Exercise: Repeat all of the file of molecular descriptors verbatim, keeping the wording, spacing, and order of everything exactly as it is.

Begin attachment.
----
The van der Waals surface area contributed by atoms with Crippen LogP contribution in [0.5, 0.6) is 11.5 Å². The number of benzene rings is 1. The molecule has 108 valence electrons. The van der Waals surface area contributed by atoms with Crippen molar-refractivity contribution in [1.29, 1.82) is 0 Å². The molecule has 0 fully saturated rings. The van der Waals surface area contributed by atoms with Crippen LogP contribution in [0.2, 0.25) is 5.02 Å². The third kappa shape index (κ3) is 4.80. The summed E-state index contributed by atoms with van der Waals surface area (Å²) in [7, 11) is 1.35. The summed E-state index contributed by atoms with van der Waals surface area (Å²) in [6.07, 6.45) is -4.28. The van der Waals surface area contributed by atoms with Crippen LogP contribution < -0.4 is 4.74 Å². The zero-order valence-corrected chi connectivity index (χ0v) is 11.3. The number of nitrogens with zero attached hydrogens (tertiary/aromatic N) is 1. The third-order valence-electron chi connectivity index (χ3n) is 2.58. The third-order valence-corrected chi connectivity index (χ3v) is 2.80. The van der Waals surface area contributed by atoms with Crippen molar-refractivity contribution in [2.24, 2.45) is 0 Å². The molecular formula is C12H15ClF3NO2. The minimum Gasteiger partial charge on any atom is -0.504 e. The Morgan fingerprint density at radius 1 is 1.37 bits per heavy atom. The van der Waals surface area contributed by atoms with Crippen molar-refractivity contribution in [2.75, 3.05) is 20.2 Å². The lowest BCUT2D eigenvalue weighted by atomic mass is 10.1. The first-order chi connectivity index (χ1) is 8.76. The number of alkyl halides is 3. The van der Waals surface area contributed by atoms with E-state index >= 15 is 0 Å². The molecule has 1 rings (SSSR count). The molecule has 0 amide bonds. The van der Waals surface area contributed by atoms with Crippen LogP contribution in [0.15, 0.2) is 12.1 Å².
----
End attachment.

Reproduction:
The van der Waals surface area contributed by atoms with Crippen LogP contribution in [0.5, 0.6) is 11.5 Å². The number of benzene rings is 1. The molecule has 108 valence electrons. The van der Waals surface area contributed by atoms with Crippen molar-refractivity contribution in [1.29, 1.82) is 0 Å². The molecule has 0 fully saturated rings. The van der Waals surface area contributed by atoms with Crippen LogP contribution in [0.2, 0.25) is 5.02 Å². The third kappa shape index (κ3) is 4.80. The summed E-state index contributed by atoms with van der Waals surface area (Å²) in [7, 11) is 1.35. The summed E-state index contributed by atoms with van der Waals surface area (Å²) in [6.07, 6.45) is -4.28. The van der Waals surface area contributed by atoms with Crippen LogP contribution < -0.4 is 4.74 Å². The zero-order valence-corrected chi connectivity index (χ0v) is 11.3. The number of nitrogens with zero attached hydrogens (tertiary/aromatic N) is 1. The third-order valence-electron chi connectivity index (χ3n) is 2.58. The third-order valence-corrected chi connectivity index (χ3v) is 2.80. The van der Waals surface area contributed by atoms with Crippen molar-refractivity contribution in [2.24, 2.45) is 0 Å². The molecular formula is C12H15ClF3NO2. The minimum Gasteiger partial charge on any atom is -0.504 e. The Morgan fingerprint density at radius 1 is 1.37 bits per heavy atom. The van der Waals surface area contributed by atoms with Crippen molar-refractivity contribution in [2.75, 3.05) is 20.2 Å². The lowest BCUT2D eigenvalue weighted by atomic mass is 10.1. The first-order chi connectivity index (χ1) is 8.76. The number of alkyl halides is 3. The van der Waals surface area contributed by atoms with E-state index >= 15 is 0 Å². The molecule has 1 rings (SSSR count). The molecule has 0 amide bonds. The van der Waals surface area contributed by atoms with Crippen LogP contribution in [0.15, 0.2) is 12.1 Å².